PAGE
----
5. Sociability: Skills to elicit positive attention from others and to respond to others in socially acceptable ways. This means that people wanted to help the children because they were likeable and sought help in constructive ways. Think of the last few times you received attention from other people. Was it because you were funny or helpful or thoughtful? Or was it because you demanded things go your own way and expected people to respond according to your demands? Here are just a few ideas about developing positive sociability:
  6. Smile.
  7. Be emphatic, listen carefully to the other person
  8. Help others
  9. Be open to learning new things
  10. Be a good team member
  11. Meet with a friend who knows you well and have a frank conversation about your potential. It’s likely that your view of yourself is lower than the one your friend has of you. Discuss together why this difference in viewpoints exists.
  12. Talk with a therapist about your self-expectations and learn to develop a sense of self-confidence and hope for the future.
  13. Seize opportunities: Take advantage of opportunities that open up to them such as higher education, good jobs, and stable life partnerships. Look around you for opportunities to increase your education and life satisfaction. Learn what you need and want in a job that will make a satisfying career for you. Develop relational skills to attract and keep a solid life partner.

Resilience Factor by Karen Reivich, Andrew Shattle
Ways to overcome adversity to become happier and more well-adjusted

1) Learning Your ABCs: When confronted with adversity, listen to your thoughts, identify what you say to yourself when faced with a challenge, and understand how your thoughts affect your feelings and behavior. A adversity B beliefs C consequences

2) Avoiding Thinking Traps: Don’t make mistakes that undermine resilience.
3) Detecting Icebergs: Identify your deep, maybe hidden beliefs and determine when they help and hurt you.
4) Challenging Beliefs: Find new problem solving/thinking strategies so as to not pursue the wrong solutions.
5) Putting It in Perspective: Stop thinking about “what if” and perceiving every failure as a catastrophe.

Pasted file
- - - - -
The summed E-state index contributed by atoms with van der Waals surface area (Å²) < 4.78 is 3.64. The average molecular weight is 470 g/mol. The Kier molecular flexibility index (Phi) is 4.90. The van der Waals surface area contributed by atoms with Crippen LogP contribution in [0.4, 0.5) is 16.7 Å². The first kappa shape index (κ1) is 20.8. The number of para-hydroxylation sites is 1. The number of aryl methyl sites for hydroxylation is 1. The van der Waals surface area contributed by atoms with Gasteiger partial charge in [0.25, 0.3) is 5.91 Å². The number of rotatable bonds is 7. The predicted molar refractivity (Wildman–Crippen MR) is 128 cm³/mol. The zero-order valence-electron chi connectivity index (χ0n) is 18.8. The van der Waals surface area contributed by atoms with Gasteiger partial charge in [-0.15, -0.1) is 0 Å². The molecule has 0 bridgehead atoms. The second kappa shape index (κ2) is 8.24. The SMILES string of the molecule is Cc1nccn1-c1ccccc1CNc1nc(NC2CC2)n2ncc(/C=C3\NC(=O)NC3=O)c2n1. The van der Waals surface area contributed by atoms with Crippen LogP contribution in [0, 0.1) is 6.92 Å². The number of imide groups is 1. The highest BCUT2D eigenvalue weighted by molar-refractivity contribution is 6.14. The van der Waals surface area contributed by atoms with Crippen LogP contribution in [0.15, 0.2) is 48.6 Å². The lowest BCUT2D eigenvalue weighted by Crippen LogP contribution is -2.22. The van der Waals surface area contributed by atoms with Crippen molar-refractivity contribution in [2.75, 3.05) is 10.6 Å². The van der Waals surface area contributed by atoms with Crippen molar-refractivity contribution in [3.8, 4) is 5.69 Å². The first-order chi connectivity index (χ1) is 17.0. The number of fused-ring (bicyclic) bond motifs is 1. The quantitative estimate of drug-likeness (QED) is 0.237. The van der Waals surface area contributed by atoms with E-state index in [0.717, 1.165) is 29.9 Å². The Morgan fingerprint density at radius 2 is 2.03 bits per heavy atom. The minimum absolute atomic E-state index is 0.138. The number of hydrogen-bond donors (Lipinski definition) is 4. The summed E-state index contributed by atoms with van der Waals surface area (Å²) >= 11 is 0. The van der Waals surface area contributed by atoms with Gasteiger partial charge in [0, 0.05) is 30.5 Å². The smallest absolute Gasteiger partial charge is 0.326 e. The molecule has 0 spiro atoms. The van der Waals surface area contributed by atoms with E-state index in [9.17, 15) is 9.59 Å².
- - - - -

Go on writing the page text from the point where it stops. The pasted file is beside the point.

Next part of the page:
6) Calming and Focusing: Stay calm and focused when overwhelmed by stress or emotion.
7) Real-time Resilience: Change your counterproductive thoughts into more resilient ones.

You are not born with a set amount of resilience, you can cultivate and grow it over time.

It turns out those who have childhoods like my mother who have experienced trauma and lacked the type of support most other children have are unique, special and hard to study. They are not in school and readily able to be studied and lack the basics many children have. In our world today, these children are around us in our community near and far. I had the honor to be raised by a remarkable woman. I hope I can be like her.

Resilience can change over time, but you get to decide how to respond and there are practical ways to refine and grow your resiliency level so when adversity arrives and it will,  you are ready and step into it with confidence, hope, grace, and courage. “Resilience transforms. It transforms hardship into challenge, failure into success, helplessness into power”  The Resilience Factor by Karen Reivich and Andrew Shattle

I’ll end with a poem I wrote:

I can feel it rising up
Fiercer by the day
More expansive by the second
It’s all around, it’s everywhere we go
Courage, hope, determination
Tenacity, grit
Love more, risk more
Choose to believe, to dream big
Choose to put in the hard work
It’s within reach
Let me show you how
Let’s do this

Love, light, & blessings,